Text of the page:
By Katabella Roberts October 1, 2021 Updated: October 1, 2021 bigger smaller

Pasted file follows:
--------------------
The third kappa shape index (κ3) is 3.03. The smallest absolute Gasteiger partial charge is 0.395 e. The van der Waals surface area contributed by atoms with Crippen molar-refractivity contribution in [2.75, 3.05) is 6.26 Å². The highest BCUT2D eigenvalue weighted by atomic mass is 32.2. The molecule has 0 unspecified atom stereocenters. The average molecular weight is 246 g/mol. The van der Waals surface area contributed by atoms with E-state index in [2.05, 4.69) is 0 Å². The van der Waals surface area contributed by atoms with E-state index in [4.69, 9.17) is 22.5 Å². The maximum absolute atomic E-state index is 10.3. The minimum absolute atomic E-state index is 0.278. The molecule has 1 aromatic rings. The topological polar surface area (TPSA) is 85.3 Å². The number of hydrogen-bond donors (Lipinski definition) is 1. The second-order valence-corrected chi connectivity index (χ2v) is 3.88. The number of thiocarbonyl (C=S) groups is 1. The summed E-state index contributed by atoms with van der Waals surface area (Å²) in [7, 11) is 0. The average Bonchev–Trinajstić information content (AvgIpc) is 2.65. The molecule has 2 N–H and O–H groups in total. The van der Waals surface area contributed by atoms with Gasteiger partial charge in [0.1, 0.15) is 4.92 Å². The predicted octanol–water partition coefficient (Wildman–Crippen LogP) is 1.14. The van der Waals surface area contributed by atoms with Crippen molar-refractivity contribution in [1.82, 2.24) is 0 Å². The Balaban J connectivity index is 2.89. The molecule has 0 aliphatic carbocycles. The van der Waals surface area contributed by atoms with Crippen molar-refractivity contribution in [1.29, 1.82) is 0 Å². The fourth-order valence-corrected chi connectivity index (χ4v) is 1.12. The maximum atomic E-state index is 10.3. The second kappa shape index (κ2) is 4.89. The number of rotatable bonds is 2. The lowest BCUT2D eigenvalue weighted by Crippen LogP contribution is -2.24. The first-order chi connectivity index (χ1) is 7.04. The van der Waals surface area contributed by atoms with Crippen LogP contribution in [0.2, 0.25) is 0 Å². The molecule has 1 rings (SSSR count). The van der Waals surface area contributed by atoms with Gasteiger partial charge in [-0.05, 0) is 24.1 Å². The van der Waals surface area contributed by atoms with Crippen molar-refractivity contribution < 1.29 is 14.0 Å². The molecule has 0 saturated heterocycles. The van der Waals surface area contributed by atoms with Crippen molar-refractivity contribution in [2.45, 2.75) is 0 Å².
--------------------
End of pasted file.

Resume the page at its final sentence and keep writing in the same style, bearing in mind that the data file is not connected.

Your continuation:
Two U.S. service members have filed a lawsuit against Defense Secretary Lloyd Austin to bring an end to his requirement that all troops must receive a COVID-19 vaccine. As part of that, they have called for exemptions based on natural immunity. Army Staff Sgt. Dan Robert, an infantryman at Fort Bragg, N.C., and Marine Corps Staff Sgt. Hollie Mulvihill, an air traffic controller at Marine Corps Air Station New River, N.C., filed the lawsuit in the U.S. District Court of Colorado on Aug. 17. The filing names Austin as a defendant alongside Secretary of Health and Human Services, Xavier Becerra, and Janet Woodcock, acting commissioner of the Food and Drug Administration (FDA). Both the service members are filing the lawsuit on behalf of themselves and other active duty service members—including those that have survived COVID-19—who have been mandated to have the vaccine. As per the lawsuit, Robert and Mulvihill claim that Austin had publicly notified them via a memo that they are to be immediately vaccinated and that the Department of Defense (DoD) are “already vaccinating military members in open violation of their legal obligations and the rights of service members under federal law and the constitution.” Roberts and Mulvihill also based their argument on the Pfizer-BioNTech vaccine’s previous emergency-use authorization standing, noting that “Federal Statutes prohibit the use of any unlicensed vaccines whatsoever on service members without their informed consent.” The plaintiffs are seeking declaratory and injunctive relief because the DoD is “using an Emergency Use Authorisation COVID-19 vaccine.” Pfizer-BioNTech received full FDA approval on Aug. 23, days after the lawsuit was filed. The service members also want to create a medical exemption—based on evidence submitted through serologic tests, documented infection, or similar circumstances—for those who were previously infected with the virus and have survived because they have “natural immunity.” “Neither the President, not the Secretary of Defense, nor the Secretary of the Department of Health and Human Services, nor the Secretary of the Food and Drug Administration have complied with the requirements of those controlling pieces of federal law,” the service members wrote in the court filing. “Therefore any involuntary vaccination of plaintiffs is a direct violation of federal law, attendant regulations, and the U.S. constitution, denying plaintiffs Equal Protection laws under the 14th Amendment by treating plaintiffs with natural immunity differently that their similarly situated peers in the military who have only simulated immunity, and violating their bodies with an experimental vaccine.” Earlier this month, the Pentagon said it has a “range of tools” to compel military service members to get the COVID-19 vaccine but noted that those who refuse to get vaccinated may not necessarily face dishonorable discharge. Speaking at a press briefing, Pentagon Press Secretary John F. Kirby told reporters that it was important for service members to “understand the ramifications of their decision” should they choose not to have the vaccine. “When an individual declines to take a mandatory vaccine, they will be given an opportunity to talk to both medical providers as well as their own chain of command so that they can fully understand the decision that they are making,” Kirby said. “And the other thing I’d say is that our commanders have a range of tools available to them short of using the Uniform Code of Military Justice to again try to get men and women in the department to make the right decision here,” he added.